After my first pick, I will choose the best card in each pack, keeping note of the other cards I’m passing are and giving on-color cards a boost. I generally like to decide which guild I will be drafting by pick 4 or 5. After that point, switching guilds will cause you to lose too many playable cards. Sometimes, you might get unlucky and the packs are very stacked toward a certain guild, so you might end up fighting your neighbors for playables. But you can’t expect to win every draft. What’s important is to make sure you put a lot of thought into the first few picks, pay attention to what kind of signals you’re sending and receiving, and you’ll have the best chance at success.
Depending on the pack, I will sometimes start my draft with a monocolored card (or split card). Starting with a monocolored card allows you to play four guilds instead of one. These are some of the most powerful monocolored (or split) commons and uncommons in the DGM pack.
If I get passed one of these multicolored cards in the first few picks, I will strongly consider going into the respective guild. These are the also cards you should take note of when passing your packs.
To end this article, here are two decks I won with recently in 8-4’s on MTGO.
My first cards in my first pack included Boros Battleshaper, Armed and Dangerous, Gruul War Chant, and Viashino Firstblade. I took the Boros Battleshaper since that card ends games by itself. I was hoping my next two neighbors would take the Gruul War Chant and Armed and Dangerous, fighting over Gruul. I continued down Boros with a Viashino Firstblade second pick. In my third pack, there were no Boros cards, so I picked up a Zhur-Taa Druid, the best card in the pack. The green ended up flowing while the white starting drying up. I kept taking green, white, and red cards for the next few picks, until my Armed and Dangerous from pack one wheeled. Here’s how the rest of the deck turned out:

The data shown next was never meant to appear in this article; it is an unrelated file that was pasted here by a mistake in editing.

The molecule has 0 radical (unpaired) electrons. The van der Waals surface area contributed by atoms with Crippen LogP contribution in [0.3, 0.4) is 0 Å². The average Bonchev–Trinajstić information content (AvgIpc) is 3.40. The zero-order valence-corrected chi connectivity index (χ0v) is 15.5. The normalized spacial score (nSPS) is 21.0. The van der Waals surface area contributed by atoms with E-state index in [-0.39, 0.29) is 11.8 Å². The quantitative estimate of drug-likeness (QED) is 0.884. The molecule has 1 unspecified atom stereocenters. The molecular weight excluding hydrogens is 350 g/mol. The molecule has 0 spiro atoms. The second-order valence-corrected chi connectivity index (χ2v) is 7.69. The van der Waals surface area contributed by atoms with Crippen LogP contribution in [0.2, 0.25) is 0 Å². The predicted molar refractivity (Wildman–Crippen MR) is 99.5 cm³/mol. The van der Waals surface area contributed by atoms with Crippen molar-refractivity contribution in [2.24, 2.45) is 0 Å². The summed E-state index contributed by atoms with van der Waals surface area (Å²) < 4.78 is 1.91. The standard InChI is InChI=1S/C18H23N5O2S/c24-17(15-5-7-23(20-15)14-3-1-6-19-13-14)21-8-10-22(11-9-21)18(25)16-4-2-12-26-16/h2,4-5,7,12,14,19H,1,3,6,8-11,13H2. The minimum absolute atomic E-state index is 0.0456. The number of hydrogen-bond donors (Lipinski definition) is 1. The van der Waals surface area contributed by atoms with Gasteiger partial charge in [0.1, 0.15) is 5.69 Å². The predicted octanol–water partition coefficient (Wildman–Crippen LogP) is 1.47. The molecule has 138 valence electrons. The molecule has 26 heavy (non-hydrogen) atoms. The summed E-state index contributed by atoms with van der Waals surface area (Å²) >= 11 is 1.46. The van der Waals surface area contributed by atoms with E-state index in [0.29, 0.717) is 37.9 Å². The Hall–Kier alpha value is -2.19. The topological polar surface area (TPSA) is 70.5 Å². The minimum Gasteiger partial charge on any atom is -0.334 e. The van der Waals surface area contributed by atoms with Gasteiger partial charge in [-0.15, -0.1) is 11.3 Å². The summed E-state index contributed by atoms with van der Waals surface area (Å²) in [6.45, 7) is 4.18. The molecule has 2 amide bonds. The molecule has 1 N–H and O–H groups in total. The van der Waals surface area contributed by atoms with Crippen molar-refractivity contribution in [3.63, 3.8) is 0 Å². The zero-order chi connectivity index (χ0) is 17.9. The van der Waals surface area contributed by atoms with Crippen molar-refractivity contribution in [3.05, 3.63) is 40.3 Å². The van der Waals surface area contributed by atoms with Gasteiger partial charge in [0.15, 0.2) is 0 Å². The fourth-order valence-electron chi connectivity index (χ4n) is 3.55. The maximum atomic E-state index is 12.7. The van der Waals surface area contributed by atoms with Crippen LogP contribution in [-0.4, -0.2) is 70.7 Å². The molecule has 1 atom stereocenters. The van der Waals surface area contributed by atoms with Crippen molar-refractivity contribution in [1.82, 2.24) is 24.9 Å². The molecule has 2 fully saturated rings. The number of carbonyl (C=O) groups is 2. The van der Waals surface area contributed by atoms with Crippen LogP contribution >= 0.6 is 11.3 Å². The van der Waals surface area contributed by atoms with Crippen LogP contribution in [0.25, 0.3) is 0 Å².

I didn’t have many playables, so I was forced to play cards like Slitherhead and Riot Gear. All of my matches were very close, going to game three in each. I also ended up winning every game I cast Armed and Dangerous.
If you’ve ever drafted with me, you’ll know how much I love Dimir. I end up making questionable picks just because I favor cards like Woodlot Crawler more than I should (my pack one pick one here). A third pick Haunter of Nightveil put me on autopilot for the rest of the draft. I was very lucky, opening Pack Rat and getting passed Desecration Demon (which I took over a stab wound). Two Call of the Nightwings also helped lead me to an easy 3-0 victory.
I’ve done a few Modern Master’s drafts, both online and in paper, in the past two weeks. It’s a really fun format and there are a lot of mechanics that make it more interesting and skill-intensive than a normal draft. Leave a comment if you would be interested in reading an article covering the format.
Thanks for reading and good luck in our last month of RTR block draft!